CLAIRE O’BRIEN / 2013
REBLOGGED FROM LATINA LISTA
KANSAS REPORTER WHO EXPOSED RACISM IN DODGE CITY HAS NEW BATTLE TO FIGHT
POSTED date: May 21, 2010 | comment : 7
LatinaLista — It’s been a little over a month since Sam Bonilla, a Mexican immigrant opted not to go to trial in Dodge City, Kansas for killing a local man during a situation he claims was self-defense.
Bonilla’s reason for not facing a jury was reported that he didn’t feel he could get a fair trial in Dodge City because he was Latino. While there are people who disputed his claim on Latina Lista — they were mainly the family members of the deceased — it was a serious enough statement that got the attention of the Mexican American Legal Defense and Education Fund (MALDEF) and federal peacemakers from the Dept. of Justice.
Regardless of what Dodge City officials and their supporters contend about there not being discrimination in Dodge City against the local Latino population, enoughmembers from the Dodge City Latino community itself have emerged since Bonilla was put in jail to tell their stories to the contrary of city officials. Their personal experiences underscore how systemic racism has entrenched itself in the town to the point that people, who aren’t victimized by it, don’t even notice it.
From all reports, city officials are supposed to be now working with the local Latino community in addressing concerns and allegations that the police actively racially profile Latinos targeting their neighborhoods and businesses.
Time will tell if Dodge City officials were as clueless to the racial tensions that exist in their town, as they claim, or they just didn’t like anyone pulling off the blanket and exposing how they always did things.
No matter which way it’s looked at, the situation in Dodge City needed to be exposed. If it had not been for Claire O’Brien, the reporter for the Dodge City Daily Globe at the time, no one would have found out about Bonilla or Dodge City.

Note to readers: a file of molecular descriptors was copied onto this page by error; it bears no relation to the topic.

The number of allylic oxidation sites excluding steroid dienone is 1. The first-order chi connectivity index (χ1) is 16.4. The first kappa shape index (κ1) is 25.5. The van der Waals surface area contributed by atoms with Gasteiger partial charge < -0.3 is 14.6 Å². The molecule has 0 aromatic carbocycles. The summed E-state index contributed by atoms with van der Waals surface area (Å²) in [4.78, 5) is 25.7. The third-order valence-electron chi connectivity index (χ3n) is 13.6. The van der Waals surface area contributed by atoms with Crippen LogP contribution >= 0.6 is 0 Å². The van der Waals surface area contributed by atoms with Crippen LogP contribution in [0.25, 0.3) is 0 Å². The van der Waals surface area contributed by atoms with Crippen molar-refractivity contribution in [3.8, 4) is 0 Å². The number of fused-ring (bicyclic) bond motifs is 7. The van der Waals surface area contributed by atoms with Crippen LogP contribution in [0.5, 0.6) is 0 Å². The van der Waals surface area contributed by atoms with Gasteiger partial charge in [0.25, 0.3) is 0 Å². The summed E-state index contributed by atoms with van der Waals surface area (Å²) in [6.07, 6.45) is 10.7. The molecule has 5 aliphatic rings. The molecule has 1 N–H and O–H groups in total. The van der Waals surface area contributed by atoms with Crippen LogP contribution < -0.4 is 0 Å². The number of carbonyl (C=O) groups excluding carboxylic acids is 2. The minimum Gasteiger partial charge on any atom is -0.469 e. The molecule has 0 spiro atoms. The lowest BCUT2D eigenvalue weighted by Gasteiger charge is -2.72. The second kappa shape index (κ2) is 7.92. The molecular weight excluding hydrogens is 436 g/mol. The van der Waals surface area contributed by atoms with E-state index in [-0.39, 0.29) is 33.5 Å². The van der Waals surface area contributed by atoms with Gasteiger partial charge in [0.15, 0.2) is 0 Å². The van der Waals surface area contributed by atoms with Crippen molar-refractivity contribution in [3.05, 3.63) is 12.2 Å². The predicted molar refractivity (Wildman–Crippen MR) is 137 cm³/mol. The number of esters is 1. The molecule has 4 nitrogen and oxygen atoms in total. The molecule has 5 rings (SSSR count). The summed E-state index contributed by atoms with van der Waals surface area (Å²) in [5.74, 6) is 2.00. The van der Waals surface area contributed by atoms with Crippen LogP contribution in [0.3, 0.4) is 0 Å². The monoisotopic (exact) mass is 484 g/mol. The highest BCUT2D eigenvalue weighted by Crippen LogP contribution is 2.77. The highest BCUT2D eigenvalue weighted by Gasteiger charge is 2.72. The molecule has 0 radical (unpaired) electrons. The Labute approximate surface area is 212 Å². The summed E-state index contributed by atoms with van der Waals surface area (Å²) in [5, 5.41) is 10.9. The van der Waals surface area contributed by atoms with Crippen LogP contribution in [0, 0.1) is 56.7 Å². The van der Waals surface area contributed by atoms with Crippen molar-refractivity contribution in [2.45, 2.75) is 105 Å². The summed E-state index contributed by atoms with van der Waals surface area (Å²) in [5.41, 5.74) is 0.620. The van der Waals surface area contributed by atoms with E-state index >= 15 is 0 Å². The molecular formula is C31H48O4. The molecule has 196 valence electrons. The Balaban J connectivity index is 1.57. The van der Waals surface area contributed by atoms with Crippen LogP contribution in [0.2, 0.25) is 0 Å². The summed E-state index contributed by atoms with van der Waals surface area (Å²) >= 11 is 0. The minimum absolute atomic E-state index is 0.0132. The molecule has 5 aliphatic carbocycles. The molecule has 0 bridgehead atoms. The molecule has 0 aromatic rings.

O’Brien’s diligence to Bonilla’s case, and her commitment to her journalistic ethics in not revealing a source during the course of reporting on Bonilla’s case, garnered her first place in the news category of the Spring 2010 Kansas Press Association awards (Not to mention, she won three additional awards) and was instrumental in finally getting the Kansas legislature to pass a Shield Law which was signed by Kansas Governor Mark Parkinson in April.
But not everybody was happy that O’Brien exposed Dodge’s racial undercurrents. In a bizarre show of unprofessionalism, the presiding judge in Sam Bonilla’s sentencing hearing, Judge Daniel Love, took over 10 minutes to publicly berate O’Brien, who was present in the courtroom, for stirring things up in town. He blamed her choice of words in her reporting to describe Bonilla’s situation. By the time the judge was done, it was clear he viewed O’Brien as a troublemaker — yet, everyone else should have seen her as doing her job, and doing it well.